The last three days have been terrible and strange. Putin’s Russia invading Ukraine has given me an understanding of how people in Britain must have felt when Hitler’s troops crossed the border into Poland.
The same crazed, ludicrous lies from Putin’s propaganda machine could be coming Goebbel’s pen as we watch bedraggled lines of refugees fleeing to the west, clutching what belongings they can carry. Crying, bewildered children. Women in a park making a modern version of Molotov cocktails. Sheltering in the underground as the bombs rain down. Men – and some women – queuing to join a ‘Home Guard’.
Just as our Home Guard made do with an armband in the dark days after Dunkirk, the Ukrainian heroes make do with yellow tape armbands. At least they appear to have enough guns. I say heroes deliberately. What else can you call people who sacrifice themselves to demolish a bridge to slow the enemy, people giving up their lives for the greater good? The anger of an elderly lady swearing at the invader to his face.
How long this will continue I don’t know. I know the Ukrainian people are selling themselves and their land dearly. It’s probable that Putin will ramp up his attack, remove what few restraints they have, as their attack is thwarted by the Ukrainians.
I don’t know what’s worse, Putin being a calculating dictator willing to murder for his territorial aims and crush a democracy or Putin having gone as mad as Hitler in the last days, willing to see the world burn with him.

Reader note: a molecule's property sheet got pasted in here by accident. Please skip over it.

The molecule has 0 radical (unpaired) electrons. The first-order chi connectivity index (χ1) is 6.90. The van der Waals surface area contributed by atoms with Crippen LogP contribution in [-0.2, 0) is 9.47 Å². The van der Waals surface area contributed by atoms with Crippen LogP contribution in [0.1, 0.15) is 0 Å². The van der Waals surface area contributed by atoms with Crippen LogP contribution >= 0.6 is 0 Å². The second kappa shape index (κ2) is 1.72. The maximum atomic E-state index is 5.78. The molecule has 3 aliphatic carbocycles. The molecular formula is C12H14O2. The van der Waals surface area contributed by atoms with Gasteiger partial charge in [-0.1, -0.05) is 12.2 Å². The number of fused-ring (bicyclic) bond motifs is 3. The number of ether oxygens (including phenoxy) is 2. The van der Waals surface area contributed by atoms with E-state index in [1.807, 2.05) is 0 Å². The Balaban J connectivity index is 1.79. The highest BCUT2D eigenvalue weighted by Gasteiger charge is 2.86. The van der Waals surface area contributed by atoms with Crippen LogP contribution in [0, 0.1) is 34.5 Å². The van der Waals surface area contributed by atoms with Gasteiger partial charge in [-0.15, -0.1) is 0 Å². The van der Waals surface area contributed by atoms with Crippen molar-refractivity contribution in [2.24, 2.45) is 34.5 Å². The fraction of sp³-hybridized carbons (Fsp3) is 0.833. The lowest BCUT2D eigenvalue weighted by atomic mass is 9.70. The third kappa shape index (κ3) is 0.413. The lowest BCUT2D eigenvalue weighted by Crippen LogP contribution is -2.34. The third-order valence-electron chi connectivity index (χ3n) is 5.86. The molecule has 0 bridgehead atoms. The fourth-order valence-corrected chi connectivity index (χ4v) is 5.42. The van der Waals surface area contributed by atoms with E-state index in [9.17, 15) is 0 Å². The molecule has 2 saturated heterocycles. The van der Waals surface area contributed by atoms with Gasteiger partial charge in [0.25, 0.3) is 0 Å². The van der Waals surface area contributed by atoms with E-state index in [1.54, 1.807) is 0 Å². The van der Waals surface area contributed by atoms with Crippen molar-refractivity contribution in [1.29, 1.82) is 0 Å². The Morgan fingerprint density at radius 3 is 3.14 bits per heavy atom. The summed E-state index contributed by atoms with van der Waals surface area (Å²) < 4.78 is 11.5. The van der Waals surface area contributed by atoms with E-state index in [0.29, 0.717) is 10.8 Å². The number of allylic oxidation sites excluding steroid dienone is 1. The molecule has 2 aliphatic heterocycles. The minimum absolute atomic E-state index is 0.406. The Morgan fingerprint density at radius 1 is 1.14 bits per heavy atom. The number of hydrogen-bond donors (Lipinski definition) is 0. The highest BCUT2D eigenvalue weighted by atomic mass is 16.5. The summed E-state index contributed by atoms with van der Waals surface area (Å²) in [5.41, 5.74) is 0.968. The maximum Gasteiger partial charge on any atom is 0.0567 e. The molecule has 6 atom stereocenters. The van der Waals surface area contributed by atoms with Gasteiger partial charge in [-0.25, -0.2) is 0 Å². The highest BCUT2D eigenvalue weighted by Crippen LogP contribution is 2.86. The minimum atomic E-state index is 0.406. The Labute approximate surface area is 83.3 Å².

This Affects Us All
Now I understand my readers may wonder what this has to do with allotments and home growing. Well actually, quite a lot. Before Russia invaded Ukraine we were facing some serious food price rises. Modern agriculture depends on energy and energy costs are through the roof. Farmers depend on fertilisers and those have tripled in price. All these increased costs work they way through the supply chains until the price we pay at the till.
The biggest price rises are on basic foods. Flour, bread, rice, pasta etc. This hits those on low incomes hardest.
Ukraine is often called the bread basket of Europe. It’s a major exporter of wheat and other grains as well as cooking oils. The day Russia struck, the global commodity markets shot up.
Basic foods will inevitably increase in price.
Realistically, we can’t home grow grains or produce our own vegetable oil in the kitchen. But, we can make a significant dent in our food costs by growing our own including the staple crop – potatoes. If you’ve not got your seed potatoes yet, get them now. It’s not too late. Better planted late than never.
Potatoes are versatile, nutrient dense and easy to store. If prices go as they seem to be going, you’ll be grateful.